Sunday, August 28, 2011

Irish Church on the Verge of Financial Collapse

Translated by: Hos

In the wake of the revelations of repeat child abuse by memebers of the clergy in the past few decades, the catholic church in Ireland is facing a financial crisis. It has to make great compensations at a time of economic crisis and shrinking flocks and donations. In a nation where 87% are self-proclaimed catholics, many parishes have seen a drastic decline in their income; in cases of Cashel, Armagh and Tuam, this has been 15%.
The diocese of Dublin, according to a now officially recognized internal document, is on the verge of "financial collapse", as confirmed by the director of communications of the diocese, Annette O'Donnell. The coffers of the dioceses have been depleted after making a payout of 13,5 millons of euros (about $19.4 millions) to the victims of sexual abuse. Some of the 199 parishes of the diocese receive weekly contributions from as few as 3% of the faithful, while the average in the capital is 20%. The economic difficulties come on top of the pressure from the government for the congregations responsible for sexual, physical and pychological abuses to accept the foreclosure of some of their assets to cover the compensations to the victims and the legal costs. The minister of education, Ruairi Quinn, is planning to have a reunion of 18 religious organizations. Only 2 of these have responded affirmatively to the demands of the minister, who blames these organizations for falling way short at the time of compensating the victims.The total bill runs up to 1.360 billion euros (about $1.960 billion), which is to be shared equally between the church and the Irish state, according to the agreement reached after the release of the Ryan Report of 2009, which showed the extent of the horrors suffered systemcatically by boys and girls at the hands of the priests, monks and the laity at religious centers. As of now the bills have run up to 300 million euros (about $420 million), of which only a small portion (20.6 million euros, according to Quinn's data) and the rest as services and real estate, of which the state has been able to cash in only on a forth, due to the financial crisis.The government insists on a full payout and as such demands that some of the church property be taken over by the state, including land and buildings. The foreclosure of schools in particular is a very sensitive issue for the church, which controls 90% of primary schools, according to the data of the Ministry of Education. This is one the main levers of influence of the church, which traditionally has played a dominant role in the country, including on its policital establishment. As an exmaple, until 1985 condoms could be sold by prescription only and legalization of divorce wouldn't come until 10 years later. The very Irish state (the prosecutor's office and the police) helped the coverup of cases of abuse by the catholic clergy, as detailed in an investigation by the Ministry of Justice published several months after the release of the Ryan Report.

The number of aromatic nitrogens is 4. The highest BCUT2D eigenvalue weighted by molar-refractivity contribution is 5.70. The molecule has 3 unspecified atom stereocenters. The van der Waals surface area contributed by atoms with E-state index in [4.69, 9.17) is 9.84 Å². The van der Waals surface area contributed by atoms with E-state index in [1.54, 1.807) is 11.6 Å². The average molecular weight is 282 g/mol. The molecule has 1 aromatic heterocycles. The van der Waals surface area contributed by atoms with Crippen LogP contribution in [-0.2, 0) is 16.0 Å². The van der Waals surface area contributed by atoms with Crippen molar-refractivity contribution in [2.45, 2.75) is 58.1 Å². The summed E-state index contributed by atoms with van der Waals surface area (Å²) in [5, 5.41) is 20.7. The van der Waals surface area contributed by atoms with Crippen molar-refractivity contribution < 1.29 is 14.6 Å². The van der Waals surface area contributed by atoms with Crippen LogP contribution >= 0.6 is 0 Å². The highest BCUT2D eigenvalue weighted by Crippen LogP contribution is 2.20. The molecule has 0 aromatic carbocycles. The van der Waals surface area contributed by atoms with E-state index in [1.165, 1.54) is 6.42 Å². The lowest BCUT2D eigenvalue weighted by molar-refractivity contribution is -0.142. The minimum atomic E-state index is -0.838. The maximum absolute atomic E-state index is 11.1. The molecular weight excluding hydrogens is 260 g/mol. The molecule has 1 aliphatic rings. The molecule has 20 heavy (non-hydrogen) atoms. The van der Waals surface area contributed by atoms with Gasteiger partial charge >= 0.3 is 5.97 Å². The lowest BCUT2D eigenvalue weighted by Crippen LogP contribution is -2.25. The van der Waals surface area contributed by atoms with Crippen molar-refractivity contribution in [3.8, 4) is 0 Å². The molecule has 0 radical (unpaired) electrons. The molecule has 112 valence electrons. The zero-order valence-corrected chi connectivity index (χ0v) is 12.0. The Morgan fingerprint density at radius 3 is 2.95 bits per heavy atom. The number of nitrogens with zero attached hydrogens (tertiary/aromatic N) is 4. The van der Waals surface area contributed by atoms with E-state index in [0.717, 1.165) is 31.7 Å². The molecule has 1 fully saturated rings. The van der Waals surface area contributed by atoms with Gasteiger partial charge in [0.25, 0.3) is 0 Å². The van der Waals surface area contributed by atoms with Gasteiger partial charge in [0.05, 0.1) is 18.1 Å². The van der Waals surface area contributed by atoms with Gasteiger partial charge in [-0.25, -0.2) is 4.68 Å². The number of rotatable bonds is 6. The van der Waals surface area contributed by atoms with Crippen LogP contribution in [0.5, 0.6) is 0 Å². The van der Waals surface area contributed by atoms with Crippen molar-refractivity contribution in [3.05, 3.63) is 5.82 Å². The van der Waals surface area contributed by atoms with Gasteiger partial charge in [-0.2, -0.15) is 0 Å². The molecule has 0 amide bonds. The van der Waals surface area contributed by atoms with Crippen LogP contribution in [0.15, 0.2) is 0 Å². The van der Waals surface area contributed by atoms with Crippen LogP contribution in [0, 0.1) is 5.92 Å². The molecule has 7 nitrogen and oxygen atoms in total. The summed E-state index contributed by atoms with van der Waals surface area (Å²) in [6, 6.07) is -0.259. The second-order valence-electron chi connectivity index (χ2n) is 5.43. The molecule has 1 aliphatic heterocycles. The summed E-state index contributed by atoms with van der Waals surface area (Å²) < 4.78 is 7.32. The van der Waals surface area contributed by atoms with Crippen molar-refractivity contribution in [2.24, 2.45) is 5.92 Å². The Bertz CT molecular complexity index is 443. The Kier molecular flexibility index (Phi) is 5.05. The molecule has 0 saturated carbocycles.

It was for this reason that the harshness of prime minister Edna Kenny came as a surprise, who last July attacked the Vatican for minimizing the abuse of children for years, giving precedence to the primacy and the reputation of the church. This lead to the Vatican calling its embassador to Ireland Giuseppe Leanza for consults

1 comment:

Anonymous said...

Pretty much the same story appears in the August 30 Washington Times (the ultra right wing Moonie-owned rag) in a piece by Jason Walsh titled "Struggling Dublin archdiocese considers tax on ebbing faithful". The piece notes thst mass attendance in Dublin is down to 20%. Seems to be a case of pigeons coming home to roost. -- Edd Doerr